Thursday, March 19, 2009

Industry versus Academy

Mark sent me this article and I thought that it made an excellent point. Research is not right or wrong depending on the source. In this sense, there is a classic use of the Ad hominem fallacy occurring where we criticize the source of the research and not the content of the research.

I think that this brings up two issues, both important.

1) Transparency: A lot of the issues about epidemiological lie in the fact that methods are not standard or transparent. There is an art to doing an epidemiological study and no good mechanism in place to determine if the results were cherry-picked or the most honest representation of the ata possible.

2) Incentives: Let us be honest, everyone in the research game is motivated (at least in part) by financial incentives. I see a lot of researchers who are also motivated by a genuine desire to help solve serious medical problems. But I do not think that being in academia is a good test for this motivation as people go into industry for a lot of reasons.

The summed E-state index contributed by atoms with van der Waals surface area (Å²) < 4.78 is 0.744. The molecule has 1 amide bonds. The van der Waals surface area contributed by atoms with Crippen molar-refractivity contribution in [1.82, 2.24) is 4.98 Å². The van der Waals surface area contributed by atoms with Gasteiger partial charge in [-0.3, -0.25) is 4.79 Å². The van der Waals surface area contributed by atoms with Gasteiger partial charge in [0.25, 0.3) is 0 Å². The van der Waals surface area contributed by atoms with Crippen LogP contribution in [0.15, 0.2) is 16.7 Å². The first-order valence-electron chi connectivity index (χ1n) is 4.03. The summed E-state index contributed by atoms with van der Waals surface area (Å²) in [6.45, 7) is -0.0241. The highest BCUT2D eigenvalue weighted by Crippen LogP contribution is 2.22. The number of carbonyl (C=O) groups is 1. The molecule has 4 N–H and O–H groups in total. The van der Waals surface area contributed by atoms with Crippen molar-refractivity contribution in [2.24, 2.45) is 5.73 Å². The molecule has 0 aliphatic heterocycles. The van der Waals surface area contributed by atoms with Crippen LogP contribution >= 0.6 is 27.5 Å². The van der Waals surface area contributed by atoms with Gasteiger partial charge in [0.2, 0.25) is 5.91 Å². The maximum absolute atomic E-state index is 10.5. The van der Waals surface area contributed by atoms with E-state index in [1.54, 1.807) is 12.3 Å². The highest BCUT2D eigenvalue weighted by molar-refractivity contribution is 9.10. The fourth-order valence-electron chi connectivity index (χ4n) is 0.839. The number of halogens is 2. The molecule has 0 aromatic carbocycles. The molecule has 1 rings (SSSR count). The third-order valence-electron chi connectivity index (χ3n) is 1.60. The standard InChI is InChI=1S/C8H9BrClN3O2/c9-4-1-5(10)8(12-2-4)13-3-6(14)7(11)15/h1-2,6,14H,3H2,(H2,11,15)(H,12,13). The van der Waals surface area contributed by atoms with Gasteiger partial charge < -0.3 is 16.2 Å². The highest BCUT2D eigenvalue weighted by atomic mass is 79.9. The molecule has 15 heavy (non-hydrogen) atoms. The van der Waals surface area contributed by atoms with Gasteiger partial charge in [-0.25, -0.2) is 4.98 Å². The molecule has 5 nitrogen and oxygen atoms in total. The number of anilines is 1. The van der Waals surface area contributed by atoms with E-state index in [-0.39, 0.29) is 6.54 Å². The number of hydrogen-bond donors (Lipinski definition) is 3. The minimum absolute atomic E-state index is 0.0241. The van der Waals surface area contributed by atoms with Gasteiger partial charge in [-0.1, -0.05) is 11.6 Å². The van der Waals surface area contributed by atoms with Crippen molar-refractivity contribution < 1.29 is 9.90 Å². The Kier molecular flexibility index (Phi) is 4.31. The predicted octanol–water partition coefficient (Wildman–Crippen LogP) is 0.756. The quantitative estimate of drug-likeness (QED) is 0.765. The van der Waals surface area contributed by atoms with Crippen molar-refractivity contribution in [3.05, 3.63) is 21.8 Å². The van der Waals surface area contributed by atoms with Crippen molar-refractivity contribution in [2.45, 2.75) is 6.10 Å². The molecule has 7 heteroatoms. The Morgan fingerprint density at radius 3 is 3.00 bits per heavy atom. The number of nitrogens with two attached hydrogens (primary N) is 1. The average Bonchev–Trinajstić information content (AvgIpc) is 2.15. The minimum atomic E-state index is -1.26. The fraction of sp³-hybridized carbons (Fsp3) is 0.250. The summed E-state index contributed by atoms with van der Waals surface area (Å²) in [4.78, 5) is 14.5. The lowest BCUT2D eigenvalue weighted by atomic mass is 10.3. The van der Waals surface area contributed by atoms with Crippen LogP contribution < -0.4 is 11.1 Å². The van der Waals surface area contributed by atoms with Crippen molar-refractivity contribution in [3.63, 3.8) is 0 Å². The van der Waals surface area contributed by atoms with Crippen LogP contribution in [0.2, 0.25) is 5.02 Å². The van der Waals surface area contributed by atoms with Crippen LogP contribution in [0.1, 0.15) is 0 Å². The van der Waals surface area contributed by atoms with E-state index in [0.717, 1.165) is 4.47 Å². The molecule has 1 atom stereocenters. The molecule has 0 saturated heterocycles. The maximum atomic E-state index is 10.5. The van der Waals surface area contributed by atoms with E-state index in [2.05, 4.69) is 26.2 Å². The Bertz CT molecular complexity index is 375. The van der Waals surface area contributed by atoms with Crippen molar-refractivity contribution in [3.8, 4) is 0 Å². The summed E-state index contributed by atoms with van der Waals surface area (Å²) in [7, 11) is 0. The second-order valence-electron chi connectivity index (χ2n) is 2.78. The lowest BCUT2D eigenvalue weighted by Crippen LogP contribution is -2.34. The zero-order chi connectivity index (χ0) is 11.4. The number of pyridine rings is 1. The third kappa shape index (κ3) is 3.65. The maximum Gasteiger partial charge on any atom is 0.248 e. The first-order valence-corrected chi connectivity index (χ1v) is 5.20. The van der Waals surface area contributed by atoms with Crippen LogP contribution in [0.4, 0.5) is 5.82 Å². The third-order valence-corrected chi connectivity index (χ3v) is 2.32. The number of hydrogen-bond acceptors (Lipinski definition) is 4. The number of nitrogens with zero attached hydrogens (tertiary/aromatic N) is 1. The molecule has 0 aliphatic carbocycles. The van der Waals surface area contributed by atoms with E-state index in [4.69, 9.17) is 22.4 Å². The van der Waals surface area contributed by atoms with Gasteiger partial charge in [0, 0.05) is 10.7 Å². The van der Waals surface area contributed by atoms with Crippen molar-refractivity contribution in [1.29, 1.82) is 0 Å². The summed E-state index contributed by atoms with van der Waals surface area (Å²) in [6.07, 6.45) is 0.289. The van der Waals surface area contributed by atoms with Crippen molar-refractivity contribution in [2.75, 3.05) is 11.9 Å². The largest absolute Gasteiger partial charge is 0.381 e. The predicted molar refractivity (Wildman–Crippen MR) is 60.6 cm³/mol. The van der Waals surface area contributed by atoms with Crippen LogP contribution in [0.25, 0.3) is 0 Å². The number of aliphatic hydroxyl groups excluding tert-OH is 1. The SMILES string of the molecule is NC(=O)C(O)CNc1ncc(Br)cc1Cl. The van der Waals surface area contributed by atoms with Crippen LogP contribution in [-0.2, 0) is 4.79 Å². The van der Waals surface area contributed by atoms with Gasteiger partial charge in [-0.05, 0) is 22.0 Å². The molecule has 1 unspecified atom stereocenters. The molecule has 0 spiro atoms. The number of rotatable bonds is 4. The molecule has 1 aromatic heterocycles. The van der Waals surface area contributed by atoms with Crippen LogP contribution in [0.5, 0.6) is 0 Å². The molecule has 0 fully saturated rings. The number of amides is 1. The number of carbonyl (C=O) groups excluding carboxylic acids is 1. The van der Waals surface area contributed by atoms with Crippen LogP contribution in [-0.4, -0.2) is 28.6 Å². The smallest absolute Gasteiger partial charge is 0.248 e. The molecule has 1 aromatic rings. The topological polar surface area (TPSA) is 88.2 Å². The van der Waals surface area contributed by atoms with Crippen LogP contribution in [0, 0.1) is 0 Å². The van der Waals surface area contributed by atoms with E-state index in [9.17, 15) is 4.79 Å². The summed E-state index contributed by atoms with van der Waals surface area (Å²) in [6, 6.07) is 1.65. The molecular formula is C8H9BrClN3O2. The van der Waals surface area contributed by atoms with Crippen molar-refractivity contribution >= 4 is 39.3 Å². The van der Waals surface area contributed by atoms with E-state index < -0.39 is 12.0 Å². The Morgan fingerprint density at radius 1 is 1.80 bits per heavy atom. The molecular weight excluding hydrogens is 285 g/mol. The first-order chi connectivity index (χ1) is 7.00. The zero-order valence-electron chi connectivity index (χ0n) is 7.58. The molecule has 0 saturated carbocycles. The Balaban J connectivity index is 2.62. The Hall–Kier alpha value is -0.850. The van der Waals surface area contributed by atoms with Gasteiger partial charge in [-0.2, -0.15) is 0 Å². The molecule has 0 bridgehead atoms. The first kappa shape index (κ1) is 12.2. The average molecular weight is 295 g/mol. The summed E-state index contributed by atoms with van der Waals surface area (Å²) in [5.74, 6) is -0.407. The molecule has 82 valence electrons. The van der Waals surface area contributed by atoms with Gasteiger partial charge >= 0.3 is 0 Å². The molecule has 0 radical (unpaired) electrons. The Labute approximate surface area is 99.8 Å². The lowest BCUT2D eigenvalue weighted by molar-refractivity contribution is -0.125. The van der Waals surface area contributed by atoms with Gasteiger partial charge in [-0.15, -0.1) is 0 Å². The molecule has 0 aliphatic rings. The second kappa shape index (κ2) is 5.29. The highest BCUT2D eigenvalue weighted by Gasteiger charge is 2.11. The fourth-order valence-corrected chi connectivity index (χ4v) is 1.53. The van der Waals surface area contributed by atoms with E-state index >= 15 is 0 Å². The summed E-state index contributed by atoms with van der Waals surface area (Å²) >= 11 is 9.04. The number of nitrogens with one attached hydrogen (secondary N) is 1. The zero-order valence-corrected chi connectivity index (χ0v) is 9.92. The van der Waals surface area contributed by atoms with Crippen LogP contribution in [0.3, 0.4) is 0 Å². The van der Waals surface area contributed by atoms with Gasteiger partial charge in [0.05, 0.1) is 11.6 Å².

But it is, without a doubt, in the best interest of a researcher to find something "interesting". One paper can make or break the transition from post-doctoral fellow to faculty. One paper can make or break a tenure application. This is not to say that fraud is widespread in the academy -- I rather expect that it is extremely rare.

But we are kidding ourselves if we do not admit that everyone with a career in research (whether in industry, government, or the academy) doesn't have at least some incentives to find exciting and interesting results. I think we mostly resist this temptation and focus on giving the most honest appraisal of the data that is possible; but we should never forget that all research can be driven by the rewards of actual discovery.

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